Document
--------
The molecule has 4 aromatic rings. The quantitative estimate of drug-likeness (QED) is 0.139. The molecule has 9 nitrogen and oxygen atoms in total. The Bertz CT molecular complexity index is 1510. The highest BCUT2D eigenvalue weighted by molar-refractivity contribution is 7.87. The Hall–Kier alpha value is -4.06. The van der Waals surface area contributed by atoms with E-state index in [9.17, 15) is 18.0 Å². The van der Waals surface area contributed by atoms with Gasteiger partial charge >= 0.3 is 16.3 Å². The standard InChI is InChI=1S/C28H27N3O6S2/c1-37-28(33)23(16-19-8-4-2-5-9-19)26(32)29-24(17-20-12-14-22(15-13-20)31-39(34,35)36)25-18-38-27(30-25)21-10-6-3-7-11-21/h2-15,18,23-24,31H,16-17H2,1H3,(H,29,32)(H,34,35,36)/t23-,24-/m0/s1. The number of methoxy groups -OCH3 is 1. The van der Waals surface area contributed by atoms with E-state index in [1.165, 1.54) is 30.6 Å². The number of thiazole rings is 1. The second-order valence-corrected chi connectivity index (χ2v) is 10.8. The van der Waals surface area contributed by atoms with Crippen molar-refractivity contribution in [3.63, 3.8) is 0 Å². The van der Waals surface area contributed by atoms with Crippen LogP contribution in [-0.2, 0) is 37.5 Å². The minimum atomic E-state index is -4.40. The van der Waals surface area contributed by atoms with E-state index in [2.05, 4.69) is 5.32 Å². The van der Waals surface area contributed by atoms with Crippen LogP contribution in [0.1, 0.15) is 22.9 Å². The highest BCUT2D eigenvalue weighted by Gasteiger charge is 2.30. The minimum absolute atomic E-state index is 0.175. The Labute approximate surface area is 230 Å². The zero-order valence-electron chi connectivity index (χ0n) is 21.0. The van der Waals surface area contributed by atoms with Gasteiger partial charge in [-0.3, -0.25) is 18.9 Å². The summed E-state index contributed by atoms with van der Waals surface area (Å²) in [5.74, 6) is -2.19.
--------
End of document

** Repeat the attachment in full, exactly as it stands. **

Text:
The molecule has 4 aromatic rings. The quantitative estimate of drug-likeness (QED) is 0.139. The molecule has 9 nitrogen and oxygen atoms in total. The Bertz CT molecular complexity index is 1510. The highest BCUT2D eigenvalue weighted by molar-refractivity contribution is 7.87. The Hall–Kier alpha value is -4.06. The van der Waals surface area contributed by atoms with E-state index in [9.17, 15) is 18.0 Å². The van der Waals surface area contributed by atoms with Gasteiger partial charge >= 0.3 is 16.3 Å². The standard InChI is InChI=1S/C28H27N3O6S2/c1-37-28(33)23(16-19-8-4-2-5-9-19)26(32)29-24(17-20-12-14-22(15-13-20)31-39(34,35)36)25-18-38-27(30-25)21-10-6-3-7-11-21/h2-15,18,23-24,31H,16-17H2,1H3,(H,29,32)(H,34,35,36)/t23-,24-/m0/s1. The number of methoxy groups -OCH3 is 1. The van der Waals surface area contributed by atoms with E-state index in [1.165, 1.54) is 30.6 Å². The number of thiazole rings is 1. The second-order valence-corrected chi connectivity index (χ2v) is 10.8. The van der Waals surface area contributed by atoms with Crippen molar-refractivity contribution in [3.63, 3.8) is 0 Å². The van der Waals surface area contributed by atoms with Crippen LogP contribution in [-0.2, 0) is 37.5 Å². The minimum atomic E-state index is -4.40. The van der Waals surface area contributed by atoms with E-state index in [2.05, 4.69) is 5.32 Å². The van der Waals surface area contributed by atoms with Crippen LogP contribution in [0.1, 0.15) is 22.9 Å². The highest BCUT2D eigenvalue weighted by Gasteiger charge is 2.30. The minimum absolute atomic E-state index is 0.175. The Labute approximate surface area is 230 Å². The zero-order valence-electron chi connectivity index (χ0n) is 21.0. The van der Waals surface area contributed by atoms with Gasteiger partial charge in [-0.3, -0.25) is 18.9 Å². The summed E-state index contributed by atoms with van der Waals surface area (Å²) in [5.74, 6) is -2.19.